It's an oversimplification, but largely true, to say that the Phono Block's audio board resembles that of a 20/20 or Hubble on steroids. For example, the Hubble is itself an extravagant, beautifully executed design, but where it has a 12,000µF bank of thimble-sized electrolytic capacitors, the Phono Block has D-cell–sized whoppers totaling over 100,000µF. Everywhere you see a 1µF WIMA polyproylene cap bypassing an active device in the Hubble, in the Phono Block you see both the polypropylene and a pair of 660µF electrolytics. With the Phono Block there's more of everything, everything is bigger, and it's all done to the nth degree. Looking at the audio board, it's obvious why the Phono Blocks are mono units—two boards wouldn't fit!

The over-the-top execution applies to the board itself. Sutherland points out that material between the traces on the top and bottom of a circuit board will act as a dielectric, effectively putting an additional capacitor in the circuit. He mitigates this effect by reducing the width of the signal-carrying traces to just 0.015" and having no traces on the underside of the board in signal-carrying regions. Plus, the FR-4 fiberglass circuit board itself is 1/8" thick, which is twice the norm. As Sutherland notes, "I could use exotic materials for the board and get a 10% or 20% reduction in the dielectric effect, but that can cause problems with traces not sticking. By simply using a 1/8"-thick board, I cut any dielectric effects in half. . . . plus, I get easier manufacturability, better durability in the field, and a more stable, rigid platform for the circuit," Sutherland said when I spoke to him about the design.

The Phono Block uses plug-in cards to select loading and gain, which eliminates any switches and puts only a single set of resistors in the circuit at a time. It's an approach typical of Sutherland's design ethos: optimize performance while eschewing any frills or features that might compromise the final sound. "Sure, I could have included a switching circuit to select gain and loading, and had it adjustable with a remote control. I could even have added a digital readout to show what values were selected, but doing any of that would have added complexity and cost, and created noise that I'd have to work to eliminate. At best, the final product would sound no better, and quite likely, it wouldn't sound as good."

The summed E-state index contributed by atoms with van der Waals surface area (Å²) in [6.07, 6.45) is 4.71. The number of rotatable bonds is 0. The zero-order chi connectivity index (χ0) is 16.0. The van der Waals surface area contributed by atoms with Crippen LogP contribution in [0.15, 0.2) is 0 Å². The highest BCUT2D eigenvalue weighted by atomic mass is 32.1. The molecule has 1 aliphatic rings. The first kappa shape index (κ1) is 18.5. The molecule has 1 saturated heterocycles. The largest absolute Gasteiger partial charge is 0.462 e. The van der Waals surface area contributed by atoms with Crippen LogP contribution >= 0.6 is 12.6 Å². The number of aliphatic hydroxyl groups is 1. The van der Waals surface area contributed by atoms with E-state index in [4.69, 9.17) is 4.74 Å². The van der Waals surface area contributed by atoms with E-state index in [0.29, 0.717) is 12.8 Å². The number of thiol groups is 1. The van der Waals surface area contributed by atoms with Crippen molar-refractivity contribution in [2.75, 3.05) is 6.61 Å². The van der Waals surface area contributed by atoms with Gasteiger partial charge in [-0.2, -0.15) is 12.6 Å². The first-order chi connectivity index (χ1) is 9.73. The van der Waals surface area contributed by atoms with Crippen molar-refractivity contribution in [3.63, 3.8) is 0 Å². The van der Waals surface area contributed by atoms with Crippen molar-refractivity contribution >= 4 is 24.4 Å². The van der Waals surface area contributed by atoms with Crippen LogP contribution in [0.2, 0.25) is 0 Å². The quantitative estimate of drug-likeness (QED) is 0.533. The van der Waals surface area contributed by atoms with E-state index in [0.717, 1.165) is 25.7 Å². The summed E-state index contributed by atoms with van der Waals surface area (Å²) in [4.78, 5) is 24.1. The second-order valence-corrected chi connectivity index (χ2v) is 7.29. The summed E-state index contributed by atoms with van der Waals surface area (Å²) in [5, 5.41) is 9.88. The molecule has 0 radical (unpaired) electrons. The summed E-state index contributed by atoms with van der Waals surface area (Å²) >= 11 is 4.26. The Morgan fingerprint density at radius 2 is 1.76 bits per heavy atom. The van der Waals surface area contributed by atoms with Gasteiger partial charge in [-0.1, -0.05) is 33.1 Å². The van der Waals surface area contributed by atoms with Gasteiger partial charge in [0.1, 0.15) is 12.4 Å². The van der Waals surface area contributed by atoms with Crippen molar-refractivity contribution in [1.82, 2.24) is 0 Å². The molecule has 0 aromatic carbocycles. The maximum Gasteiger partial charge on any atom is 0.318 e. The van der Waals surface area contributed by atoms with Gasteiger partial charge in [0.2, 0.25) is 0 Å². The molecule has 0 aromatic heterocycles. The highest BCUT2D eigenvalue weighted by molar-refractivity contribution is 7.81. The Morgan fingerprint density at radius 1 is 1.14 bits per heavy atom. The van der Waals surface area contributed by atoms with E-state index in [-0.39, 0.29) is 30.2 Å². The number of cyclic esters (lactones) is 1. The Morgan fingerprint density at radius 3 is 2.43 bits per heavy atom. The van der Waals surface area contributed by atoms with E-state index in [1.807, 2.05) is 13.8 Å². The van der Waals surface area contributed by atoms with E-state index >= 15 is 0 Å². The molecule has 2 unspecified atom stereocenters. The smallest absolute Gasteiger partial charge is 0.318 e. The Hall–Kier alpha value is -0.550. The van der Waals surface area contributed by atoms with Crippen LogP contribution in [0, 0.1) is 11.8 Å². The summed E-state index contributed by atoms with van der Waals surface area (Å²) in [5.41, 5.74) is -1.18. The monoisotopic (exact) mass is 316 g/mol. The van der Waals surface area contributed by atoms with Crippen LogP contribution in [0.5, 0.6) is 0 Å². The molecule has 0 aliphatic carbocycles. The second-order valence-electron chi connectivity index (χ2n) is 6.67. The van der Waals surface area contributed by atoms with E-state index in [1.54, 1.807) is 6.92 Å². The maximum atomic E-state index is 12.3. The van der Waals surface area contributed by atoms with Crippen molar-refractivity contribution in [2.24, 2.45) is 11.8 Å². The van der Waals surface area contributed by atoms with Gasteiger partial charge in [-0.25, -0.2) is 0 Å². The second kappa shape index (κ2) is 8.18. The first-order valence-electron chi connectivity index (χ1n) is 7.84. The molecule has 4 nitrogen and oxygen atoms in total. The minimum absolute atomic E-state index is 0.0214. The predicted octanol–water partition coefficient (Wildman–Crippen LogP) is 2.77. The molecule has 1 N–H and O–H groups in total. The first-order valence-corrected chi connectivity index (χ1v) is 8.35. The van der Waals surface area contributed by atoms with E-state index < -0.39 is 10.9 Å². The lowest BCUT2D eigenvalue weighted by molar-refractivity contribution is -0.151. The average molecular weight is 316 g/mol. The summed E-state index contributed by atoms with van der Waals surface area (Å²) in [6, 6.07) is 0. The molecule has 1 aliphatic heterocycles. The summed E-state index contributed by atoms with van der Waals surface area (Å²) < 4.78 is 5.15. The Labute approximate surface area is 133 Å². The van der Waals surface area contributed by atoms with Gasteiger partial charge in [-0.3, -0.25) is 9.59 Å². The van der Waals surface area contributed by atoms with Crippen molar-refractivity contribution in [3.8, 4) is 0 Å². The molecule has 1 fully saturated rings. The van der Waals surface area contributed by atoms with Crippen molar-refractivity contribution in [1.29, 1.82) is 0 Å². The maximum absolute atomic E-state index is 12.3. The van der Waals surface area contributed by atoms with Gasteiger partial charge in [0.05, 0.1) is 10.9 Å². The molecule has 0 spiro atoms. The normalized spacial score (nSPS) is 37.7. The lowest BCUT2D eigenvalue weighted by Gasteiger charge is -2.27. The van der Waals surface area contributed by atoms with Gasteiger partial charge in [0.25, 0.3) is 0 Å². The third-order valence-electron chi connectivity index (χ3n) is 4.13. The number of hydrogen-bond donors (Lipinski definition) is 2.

The Phono Block does, however, have a couple of features that the other Sutherlands don't. One is a choice of one of three grounding schemes: audio grounding directly to the chassis, floating the audio ground off the chassis, or "soft grounding" through a 50-ohm resistor. Another is the inclusion of a white-noise generator: a small plug-in board that allows the Phono Block to burn itself in quickly and efficiently, or to burn in a set of phono cables. When the burn-in is done, the generator is replaced with the proper loading card and the unit is ready to go. "I'm into adding features that do no sonic damage to the final product," states Sutherland. "When the customer is done with the white-noise generator, they just take it out and there's no harm done."

Use and Listening
Ron Sutherland's strip-down-and-optimize design approach has resulted in the phono-stage equivalent of Porsche's GT2 RS: the Phono Block provides a simple, straight-ahead user-friendliness that no amount of frills and features could approach. At Sutherland's suggestion, I began with the 50-ohm soft-ground setting, plugged in cards for 100 ohms of loading and 60dB of gain to match my Lyra Titan i cartridge, hooked up the Phono Blocks, and I was done. No muss, no fuss, no switches, no adjustments, no remotes, no further choices to make. All that was left to do was to listen.

Sutherland Engineering
455 E. 79th Terrace
Kansas City, MO 64131